THIS time last year Stuart Armstrong was preparing for the League Cup Final against Motherwell and the opportunity to add to the three medals he had won in Brendan Rodgers’ first season as Celtic manager.
It’s all-change this time around for the midfielder who quit Parkhead in a £7million summer switch to PremierLeague outfit Southampton – a well-worn path which had already been taken by Victor Wanyama, Fraser Forster and Virgil van Dijk in recent seasons.
However, instead of looking to add to his medal collection, Armstrong has become a bit-part player at the St Mary’s club that is fighting relegation, sitting fourth from the bottom with a meagre eight points from 12 games, only three above Fulham anchored at the foot of the table.
Mark Hughes, the boss who shelled out for the Scotland international, is under extreme pressure and has chosen the playmaker sparingly since his arrival.
Armstrong has made only eight appearances in the Premier League and has toiled to make an impact in a struggling line-up.
The 26-year-old, who was bought by ex-Hoops boss Ronny Deila from Dundee United in a £2million double deal along with Gary Mackay-Steven from Dundee United in January 2015, insisted he had no regrets.
He said: “As an individual, I wanted something new, a new challenge and if I hadn’t taken that opportunity I would have regretted it.
HAPPY HOGMANAY…Stuart Armstrong hammers in a shot as Clint Hill is too late to block the effort in Celtic’s 2-1 win at Ibrox just before the tun of the year in 2016. Pic: Geo.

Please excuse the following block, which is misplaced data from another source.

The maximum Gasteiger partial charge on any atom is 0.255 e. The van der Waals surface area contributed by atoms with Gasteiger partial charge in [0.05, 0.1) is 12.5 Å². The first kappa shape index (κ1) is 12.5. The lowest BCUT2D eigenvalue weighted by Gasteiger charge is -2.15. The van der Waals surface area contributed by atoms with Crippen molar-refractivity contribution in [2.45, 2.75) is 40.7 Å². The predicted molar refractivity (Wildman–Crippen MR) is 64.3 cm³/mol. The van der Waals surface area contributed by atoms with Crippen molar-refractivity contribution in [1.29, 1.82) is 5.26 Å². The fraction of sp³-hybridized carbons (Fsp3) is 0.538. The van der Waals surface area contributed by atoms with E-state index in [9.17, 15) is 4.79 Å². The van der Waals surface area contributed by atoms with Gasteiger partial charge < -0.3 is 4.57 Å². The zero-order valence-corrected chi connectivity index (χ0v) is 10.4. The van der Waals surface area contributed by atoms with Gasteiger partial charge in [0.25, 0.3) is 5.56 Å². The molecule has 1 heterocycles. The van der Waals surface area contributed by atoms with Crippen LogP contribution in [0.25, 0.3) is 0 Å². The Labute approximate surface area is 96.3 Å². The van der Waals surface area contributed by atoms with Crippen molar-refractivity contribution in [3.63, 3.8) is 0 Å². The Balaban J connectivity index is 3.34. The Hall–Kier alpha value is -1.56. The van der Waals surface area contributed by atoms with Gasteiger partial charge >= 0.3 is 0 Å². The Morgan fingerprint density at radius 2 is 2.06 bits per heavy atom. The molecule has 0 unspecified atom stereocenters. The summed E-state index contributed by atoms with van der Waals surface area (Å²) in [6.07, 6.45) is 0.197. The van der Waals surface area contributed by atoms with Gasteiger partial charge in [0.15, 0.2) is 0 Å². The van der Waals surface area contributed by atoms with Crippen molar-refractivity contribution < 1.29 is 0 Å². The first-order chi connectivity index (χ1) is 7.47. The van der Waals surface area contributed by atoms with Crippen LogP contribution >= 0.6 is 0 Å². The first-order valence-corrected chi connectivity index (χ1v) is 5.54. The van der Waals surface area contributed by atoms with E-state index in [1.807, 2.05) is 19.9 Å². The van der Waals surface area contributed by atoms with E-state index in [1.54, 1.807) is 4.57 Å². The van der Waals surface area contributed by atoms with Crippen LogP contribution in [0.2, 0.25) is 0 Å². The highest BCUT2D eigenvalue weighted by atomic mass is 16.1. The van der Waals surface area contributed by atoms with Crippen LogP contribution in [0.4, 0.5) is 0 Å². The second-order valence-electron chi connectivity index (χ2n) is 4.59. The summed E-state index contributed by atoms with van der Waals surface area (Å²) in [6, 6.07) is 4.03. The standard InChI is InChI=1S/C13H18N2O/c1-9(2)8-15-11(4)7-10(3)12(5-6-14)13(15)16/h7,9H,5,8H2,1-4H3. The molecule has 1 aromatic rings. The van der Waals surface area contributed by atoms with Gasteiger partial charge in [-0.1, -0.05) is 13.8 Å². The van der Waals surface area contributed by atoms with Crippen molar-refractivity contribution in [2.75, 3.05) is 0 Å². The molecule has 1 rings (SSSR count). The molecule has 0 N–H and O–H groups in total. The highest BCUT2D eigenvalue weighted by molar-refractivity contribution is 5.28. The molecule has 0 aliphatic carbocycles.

“I wouldn’t say I miss Scottish football. I had my time there, I was very grateful for it and had a lot of nice memories.
“It’s always hard when you’re not playing games, not starting games especially, because nobody likes sitting on the bench
“I’m not the most patient. I need to learn to adapt. I’m in a different league – I spent eight years in the Scottish league.
“I would say it’s a different type of challenge. If I’d stayed at Celtic and continued to have success I’d view my career when it finished as a very good one and a very successful one.
“I think each individual is different, they’ll have their own desires and want to have their own experiences. I grew up watching a lot of Premier League – it’s something I dreamed about as a young player. That was my own interest and something I’m very happy to be experiencing right now.”
Armstrong was heading into the last year of his contract when he was allowed to move on. Olivier Ntcham, bought for £4.5million from Manchester City at the start of last season, had already taken his first team place in the run-in to historic double treble campaign.
The French ace, who agreed a new four-year deal last week, is now ready to play his part in the quest for a third successive clean sweep.
Armstrong, though, knows he will face a battle in the Southampton side that has been under strain from day one.
Challenging days, indeed, for the popular midfielder.